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ERIC Number: ED250861
Record Type: RIE
Publication Date: 1983-Apr
Pages: 60
Abstractor: N/A
Chronically Ill Children in America: Background and Recommendations.
Hobbs, Nicholas; And Others
The report examines chronic illness in children and considers issues and recommendations for change in public policies and programs affecting chronically ill children and their families. The background chapter notes the significance of the problem, reviews 11 diseases that are representative of the severe chronic illnesses of childhood: juvenile onset diabetes, muscular dystrophy, cystic fibrosis, spina bifida, sickle cell anemia, congenital heart disease, chronic kidney disease, hemophilia, leukemia, cleft palate, and severe asthma. These conditions serve as "marker" diseases, i.e., they have characteristics that make them representative of the total range of such illnesses. Definitions of chronicity and severity are also considered in the background section. Section 2 focuses on the organization, costs, and financing of health care services for chronically ill children. A brief section on public policy principles concludes that policies should be designed to help families carry out their responsibilities to nurture their children and encourage their development. The fourth section advocates the establishment of a regional program that emphasizes comprehensiveness of service, coordination, continuity, and communication. The concluding section examines issues and recommends changes in the health care system regarding organization and financing of services, schools, research, and training of service providers. (CL)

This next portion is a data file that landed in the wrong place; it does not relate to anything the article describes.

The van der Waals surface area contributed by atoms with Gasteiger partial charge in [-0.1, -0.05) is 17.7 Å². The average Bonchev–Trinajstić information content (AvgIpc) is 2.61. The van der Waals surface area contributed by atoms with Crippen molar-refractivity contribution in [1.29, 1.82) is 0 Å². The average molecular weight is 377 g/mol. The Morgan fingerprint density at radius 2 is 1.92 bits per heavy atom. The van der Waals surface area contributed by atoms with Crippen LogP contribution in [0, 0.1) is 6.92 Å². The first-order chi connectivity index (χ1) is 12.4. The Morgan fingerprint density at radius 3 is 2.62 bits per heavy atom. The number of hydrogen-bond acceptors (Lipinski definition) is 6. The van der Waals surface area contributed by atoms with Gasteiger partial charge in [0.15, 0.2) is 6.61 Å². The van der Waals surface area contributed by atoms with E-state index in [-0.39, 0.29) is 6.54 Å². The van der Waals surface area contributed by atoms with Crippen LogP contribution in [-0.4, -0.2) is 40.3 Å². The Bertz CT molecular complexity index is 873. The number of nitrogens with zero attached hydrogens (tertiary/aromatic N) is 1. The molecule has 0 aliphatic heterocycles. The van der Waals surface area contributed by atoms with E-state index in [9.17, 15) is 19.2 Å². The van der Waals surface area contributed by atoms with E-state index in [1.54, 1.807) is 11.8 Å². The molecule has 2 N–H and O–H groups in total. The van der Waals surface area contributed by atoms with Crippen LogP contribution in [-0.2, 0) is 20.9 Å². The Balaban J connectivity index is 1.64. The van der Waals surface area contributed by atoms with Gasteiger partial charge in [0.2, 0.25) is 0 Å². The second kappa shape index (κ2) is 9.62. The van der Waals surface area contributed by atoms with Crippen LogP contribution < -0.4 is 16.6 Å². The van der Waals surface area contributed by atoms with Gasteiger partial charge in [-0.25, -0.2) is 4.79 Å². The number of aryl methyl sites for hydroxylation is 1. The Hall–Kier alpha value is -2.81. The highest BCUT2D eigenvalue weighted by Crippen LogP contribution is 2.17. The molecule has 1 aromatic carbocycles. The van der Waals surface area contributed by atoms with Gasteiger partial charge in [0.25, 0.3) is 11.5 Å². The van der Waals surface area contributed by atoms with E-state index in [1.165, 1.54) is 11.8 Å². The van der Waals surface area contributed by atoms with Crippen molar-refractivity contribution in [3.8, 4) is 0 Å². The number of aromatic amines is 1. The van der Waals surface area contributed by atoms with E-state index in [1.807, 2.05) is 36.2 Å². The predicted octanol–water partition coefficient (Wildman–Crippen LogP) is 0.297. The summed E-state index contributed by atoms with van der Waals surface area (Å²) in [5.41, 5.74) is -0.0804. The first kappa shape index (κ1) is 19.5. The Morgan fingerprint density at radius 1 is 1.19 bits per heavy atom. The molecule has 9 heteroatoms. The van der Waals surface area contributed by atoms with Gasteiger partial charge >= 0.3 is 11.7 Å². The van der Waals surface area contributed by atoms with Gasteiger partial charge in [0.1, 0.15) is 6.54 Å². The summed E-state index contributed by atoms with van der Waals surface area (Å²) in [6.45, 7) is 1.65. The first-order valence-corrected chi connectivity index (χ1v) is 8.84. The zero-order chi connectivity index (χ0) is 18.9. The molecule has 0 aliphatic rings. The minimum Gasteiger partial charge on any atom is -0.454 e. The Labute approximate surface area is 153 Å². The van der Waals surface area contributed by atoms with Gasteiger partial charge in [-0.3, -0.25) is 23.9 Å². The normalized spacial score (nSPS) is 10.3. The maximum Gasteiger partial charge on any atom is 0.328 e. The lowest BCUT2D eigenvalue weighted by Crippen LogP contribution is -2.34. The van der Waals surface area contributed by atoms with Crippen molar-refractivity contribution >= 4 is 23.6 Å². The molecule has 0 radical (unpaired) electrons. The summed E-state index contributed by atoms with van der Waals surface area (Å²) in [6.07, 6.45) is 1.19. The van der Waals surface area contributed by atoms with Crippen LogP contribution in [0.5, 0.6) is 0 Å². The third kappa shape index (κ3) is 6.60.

Publication Type: Reports - Research
Education Level: N/A
Audience: Policymakers
Language: English
Sponsor: Robert Wood Johnson Foundation, New Brunswick, NJ.; Health Resources and Services Administration (DHHS/PHS), Rockville, MD. Office for Maternal and Child Health Services.; Office of Special Education and Rehabilitative Services (ED), Washington, DC.
Authoring Institution: Vanderbilt Univ., Nashville, TN. Center for the Study of Families and Children.